FOR many Australians returning home, the excitement of getting back sometimes means they forget to check on the tax aspects of becoming an Australian resident taxpayer once again. Here is a quick checklist for you to consider.
Luckily all cash savings you have accumulated whilst living abroad are tax free on return to Australia. Even if you choose to leave them abroad the capital is not taxable, however you would need to declare any interest earned and possibly currency gains each year while living in Australia.
Shares & Investments
When you return to Australia, any shares or managed investments (including those in Australia which were tax free whilst living abroad) will become taxable however all gains up to the point of return are tax free. For Australian tax purposes, it is treated as if you acquired the investments at the actual market value on the date of return and only profits above that amount may be subject to tax. You will also need to declare any dividends received once you are living in Australia.
Similar to shares, any property you have acquired whilst living out of Australia will need to be valued on date of return and that valuation price will become the Australian tax cost, regardless of what you actually paid for it.
Any rent received will become taxable and you can deduct all cost of ownership including rates and interest on loans. You may even be able to claim building depreciation if the property was built after 1985.
If you lived in the property for a while, then it may remain free of capital gains tax for up to 6 years or until you purchase and live in a family home in Australia.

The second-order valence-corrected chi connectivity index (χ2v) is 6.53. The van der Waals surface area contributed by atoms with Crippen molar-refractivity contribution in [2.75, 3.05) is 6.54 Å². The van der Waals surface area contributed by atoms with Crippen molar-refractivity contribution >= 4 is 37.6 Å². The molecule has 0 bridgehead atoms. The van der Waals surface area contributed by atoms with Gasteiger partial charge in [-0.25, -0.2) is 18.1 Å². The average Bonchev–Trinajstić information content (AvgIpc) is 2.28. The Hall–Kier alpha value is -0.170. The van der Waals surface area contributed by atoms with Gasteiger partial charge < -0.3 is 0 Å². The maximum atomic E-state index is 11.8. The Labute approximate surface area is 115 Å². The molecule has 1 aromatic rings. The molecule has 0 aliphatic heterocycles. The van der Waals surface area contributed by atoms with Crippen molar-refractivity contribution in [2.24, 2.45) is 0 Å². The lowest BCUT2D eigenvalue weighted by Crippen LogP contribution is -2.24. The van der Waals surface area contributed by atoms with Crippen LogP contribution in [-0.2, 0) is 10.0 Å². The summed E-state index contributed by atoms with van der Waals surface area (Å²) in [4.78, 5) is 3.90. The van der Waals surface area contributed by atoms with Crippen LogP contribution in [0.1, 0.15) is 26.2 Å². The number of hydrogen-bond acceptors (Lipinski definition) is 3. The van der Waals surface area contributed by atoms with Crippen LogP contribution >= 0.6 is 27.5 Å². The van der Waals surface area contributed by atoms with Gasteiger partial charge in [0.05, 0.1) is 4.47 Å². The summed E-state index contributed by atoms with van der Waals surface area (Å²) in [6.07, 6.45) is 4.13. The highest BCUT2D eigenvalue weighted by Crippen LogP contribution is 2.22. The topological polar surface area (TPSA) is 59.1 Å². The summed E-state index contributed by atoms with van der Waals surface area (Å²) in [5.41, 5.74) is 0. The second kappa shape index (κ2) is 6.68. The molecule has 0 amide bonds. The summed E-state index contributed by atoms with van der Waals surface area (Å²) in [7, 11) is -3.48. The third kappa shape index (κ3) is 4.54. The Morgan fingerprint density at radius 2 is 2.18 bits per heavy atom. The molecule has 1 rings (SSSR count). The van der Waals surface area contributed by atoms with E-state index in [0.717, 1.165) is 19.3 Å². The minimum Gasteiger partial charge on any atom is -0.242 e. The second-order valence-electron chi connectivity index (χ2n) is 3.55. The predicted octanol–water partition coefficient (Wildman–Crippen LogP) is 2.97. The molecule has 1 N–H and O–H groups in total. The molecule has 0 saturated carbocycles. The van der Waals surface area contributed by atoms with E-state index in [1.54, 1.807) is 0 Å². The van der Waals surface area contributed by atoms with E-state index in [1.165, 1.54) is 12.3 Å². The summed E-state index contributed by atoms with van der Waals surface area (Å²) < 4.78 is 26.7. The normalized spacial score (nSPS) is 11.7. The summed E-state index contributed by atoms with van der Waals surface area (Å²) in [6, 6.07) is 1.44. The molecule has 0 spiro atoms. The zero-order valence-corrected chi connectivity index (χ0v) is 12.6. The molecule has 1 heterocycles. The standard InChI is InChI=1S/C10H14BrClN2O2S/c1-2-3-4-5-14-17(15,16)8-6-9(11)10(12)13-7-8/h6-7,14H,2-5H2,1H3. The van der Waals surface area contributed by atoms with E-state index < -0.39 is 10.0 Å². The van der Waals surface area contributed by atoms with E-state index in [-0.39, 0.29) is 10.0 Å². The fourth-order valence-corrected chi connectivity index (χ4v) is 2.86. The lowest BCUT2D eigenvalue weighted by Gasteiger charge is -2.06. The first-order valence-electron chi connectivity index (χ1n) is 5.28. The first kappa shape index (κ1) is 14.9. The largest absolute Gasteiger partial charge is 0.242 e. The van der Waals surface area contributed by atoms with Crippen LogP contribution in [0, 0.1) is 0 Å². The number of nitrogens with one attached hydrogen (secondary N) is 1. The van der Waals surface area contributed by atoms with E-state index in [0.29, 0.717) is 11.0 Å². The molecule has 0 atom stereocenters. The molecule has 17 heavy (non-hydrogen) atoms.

If you have been renting out an Australian property, any tax losses accrued will now be available to offset your Australian income.
You can get this as a benefit in your annual income tax return or request the Tax Office to allow your employer to make a regular reduction in your salary tax.
If you move back into the house as your residence, it will become pro-rata tax free for capital gains tax, but importantly any mortgage will no longer be deductable once the property is not rented. As such you should make all efforts to reduce the loan on the property you intend to live in as your home as soon as practical on your return. It may well be advantageous to sell off your investment assets to achieve this, but it would be worth seeking advice to ensure this is done with full understanding.
If you can reduce the home loan to a satisfactory level, you could consider redrawing the available funds for further investment in property or shares to help reduce your ongoing Australian income tax.
If you have UK Pension funds then transferring to an Australian fund is usually the best option if it is permitted under the UK Fund rules. Ideally, this needs to occur within six months of return to Australia to ensure no tax consequences.
Business Assets & Offshore Companies
You are entitled to keep interests in foreign business from Australia; however it is important to understand the tax implications. If it is a genuine operation with staff and premises, then only profits drawn may be subject to income tax. If it is just a holding shell, then even profits undrawn may be taxable each year in Australia.
Similar to shares, the business assets need to be valued to establish the market value on return, which becomes your Australian tax cost base.
– This is a quick guide to the main issues affecting you on return. Every situation is different and it is strongly recommended that you seek appropriate advice to ensure you are well protected and informed.
Steve Douglas is the co-founder and Managing Director of Australian Taxation Services (ATS), established in Singapore in 1995. ATS provides specialist taxation services to Australian expats living overseas and people of any nationality investing in Australian property.
Tel: 020 7987 5181
The information here does not represent either general or specific financial advice.